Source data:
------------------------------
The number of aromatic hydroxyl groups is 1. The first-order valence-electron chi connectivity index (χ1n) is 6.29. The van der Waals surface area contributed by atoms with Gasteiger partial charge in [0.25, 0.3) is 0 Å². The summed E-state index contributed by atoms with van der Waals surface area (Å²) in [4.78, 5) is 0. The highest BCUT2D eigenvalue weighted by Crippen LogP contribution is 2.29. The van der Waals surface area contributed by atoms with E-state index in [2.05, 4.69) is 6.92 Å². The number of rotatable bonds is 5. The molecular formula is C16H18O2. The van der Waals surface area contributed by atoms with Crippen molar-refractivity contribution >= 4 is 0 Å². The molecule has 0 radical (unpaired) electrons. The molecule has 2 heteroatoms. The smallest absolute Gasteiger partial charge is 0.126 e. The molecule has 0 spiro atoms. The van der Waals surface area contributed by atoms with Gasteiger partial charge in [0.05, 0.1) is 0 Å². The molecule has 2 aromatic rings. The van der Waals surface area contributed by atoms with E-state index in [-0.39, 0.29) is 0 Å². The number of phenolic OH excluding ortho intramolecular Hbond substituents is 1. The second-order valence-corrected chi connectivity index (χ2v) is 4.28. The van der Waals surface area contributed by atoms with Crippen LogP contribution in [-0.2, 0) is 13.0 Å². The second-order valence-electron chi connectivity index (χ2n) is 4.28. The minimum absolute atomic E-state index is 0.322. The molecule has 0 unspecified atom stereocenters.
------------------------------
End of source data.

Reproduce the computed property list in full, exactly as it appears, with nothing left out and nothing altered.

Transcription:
The number of aromatic hydroxyl groups is 1. The first-order valence-electron chi connectivity index (χ1n) is 6.29. The van der Waals surface area contributed by atoms with Gasteiger partial charge in [0.25, 0.3) is 0 Å². The summed E-state index contributed by atoms with van der Waals surface area (Å²) in [4.78, 5) is 0. The highest BCUT2D eigenvalue weighted by Crippen LogP contribution is 2.29. The van der Waals surface area contributed by atoms with E-state index in [2.05, 4.69) is 6.92 Å². The number of rotatable bonds is 5. The molecular formula is C16H18O2. The van der Waals surface area contributed by atoms with Crippen molar-refractivity contribution >= 4 is 0 Å². The molecule has 0 radical (unpaired) electrons. The molecule has 2 heteroatoms. The smallest absolute Gasteiger partial charge is 0.126 e. The molecule has 0 spiro atoms. The van der Waals surface area contributed by atoms with Gasteiger partial charge in [0.05, 0.1) is 0 Å². The molecule has 2 aromatic rings. The van der Waals surface area contributed by atoms with E-state index in [-0.39, 0.29) is 0 Å². The number of phenolic OH excluding ortho intramolecular Hbond substituents is 1. The second-order valence-corrected chi connectivity index (χ2v) is 4.28. The van der Waals surface area contributed by atoms with Crippen LogP contribution in [-0.2, 0) is 13.0 Å². The second-order valence-electron chi connectivity index (χ2n) is 4.28. The minimum absolute atomic E-state index is 0.322. The molecule has 0 unspecified atom stereocenters.